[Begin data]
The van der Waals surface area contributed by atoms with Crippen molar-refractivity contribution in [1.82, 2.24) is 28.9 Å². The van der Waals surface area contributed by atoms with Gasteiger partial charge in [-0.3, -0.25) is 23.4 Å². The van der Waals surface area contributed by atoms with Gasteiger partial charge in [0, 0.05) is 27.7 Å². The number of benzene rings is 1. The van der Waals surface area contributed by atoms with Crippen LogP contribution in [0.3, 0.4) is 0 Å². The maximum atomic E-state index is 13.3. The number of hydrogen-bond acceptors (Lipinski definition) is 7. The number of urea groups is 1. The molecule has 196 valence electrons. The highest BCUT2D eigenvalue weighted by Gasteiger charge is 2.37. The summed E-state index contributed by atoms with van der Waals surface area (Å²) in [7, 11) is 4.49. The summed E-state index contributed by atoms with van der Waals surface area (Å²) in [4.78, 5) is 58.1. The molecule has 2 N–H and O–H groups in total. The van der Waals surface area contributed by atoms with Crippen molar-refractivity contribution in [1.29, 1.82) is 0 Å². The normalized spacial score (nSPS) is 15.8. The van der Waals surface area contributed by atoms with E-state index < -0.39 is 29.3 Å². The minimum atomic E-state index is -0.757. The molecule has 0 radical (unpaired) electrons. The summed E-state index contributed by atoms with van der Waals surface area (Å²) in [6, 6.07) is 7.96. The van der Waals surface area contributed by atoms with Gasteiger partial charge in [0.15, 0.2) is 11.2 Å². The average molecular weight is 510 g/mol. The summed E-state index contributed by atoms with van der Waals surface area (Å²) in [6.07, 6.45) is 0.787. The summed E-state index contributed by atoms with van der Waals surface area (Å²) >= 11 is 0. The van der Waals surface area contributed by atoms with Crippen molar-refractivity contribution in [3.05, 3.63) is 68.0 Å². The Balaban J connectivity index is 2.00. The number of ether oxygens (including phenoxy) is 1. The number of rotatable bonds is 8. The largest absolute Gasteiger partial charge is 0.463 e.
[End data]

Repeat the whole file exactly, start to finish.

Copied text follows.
The van der Waals surface area contributed by atoms with Crippen molar-refractivity contribution in [1.82, 2.24) is 28.9 Å². The van der Waals surface area contributed by atoms with Gasteiger partial charge in [-0.3, -0.25) is 23.4 Å². The van der Waals surface area contributed by atoms with Gasteiger partial charge in [0, 0.05) is 27.7 Å². The number of benzene rings is 1. The van der Waals surface area contributed by atoms with Crippen LogP contribution in [0.3, 0.4) is 0 Å². The maximum atomic E-state index is 13.3. The number of hydrogen-bond acceptors (Lipinski definition) is 7. The number of urea groups is 1. The molecule has 196 valence electrons. The highest BCUT2D eigenvalue weighted by Gasteiger charge is 2.37. The summed E-state index contributed by atoms with van der Waals surface area (Å²) in [7, 11) is 4.49. The summed E-state index contributed by atoms with van der Waals surface area (Å²) in [4.78, 5) is 58.1. The molecule has 2 N–H and O–H groups in total. The van der Waals surface area contributed by atoms with Crippen molar-refractivity contribution in [1.29, 1.82) is 0 Å². The normalized spacial score (nSPS) is 15.8. The van der Waals surface area contributed by atoms with E-state index < -0.39 is 29.3 Å². The minimum atomic E-state index is -0.757. The molecule has 0 radical (unpaired) electrons. The summed E-state index contributed by atoms with van der Waals surface area (Å²) in [6, 6.07) is 7.96. The van der Waals surface area contributed by atoms with Gasteiger partial charge in [0.15, 0.2) is 11.2 Å². The average molecular weight is 510 g/mol. The summed E-state index contributed by atoms with van der Waals surface area (Å²) in [6.07, 6.45) is 0.787. The summed E-state index contributed by atoms with van der Waals surface area (Å²) >= 11 is 0. The van der Waals surface area contributed by atoms with Crippen molar-refractivity contribution in [3.05, 3.63) is 68.0 Å². The Balaban J connectivity index is 2.00. The number of ether oxygens (including phenoxy) is 1. The number of rotatable bonds is 8. The largest absolute Gasteiger partial charge is 0.463 e.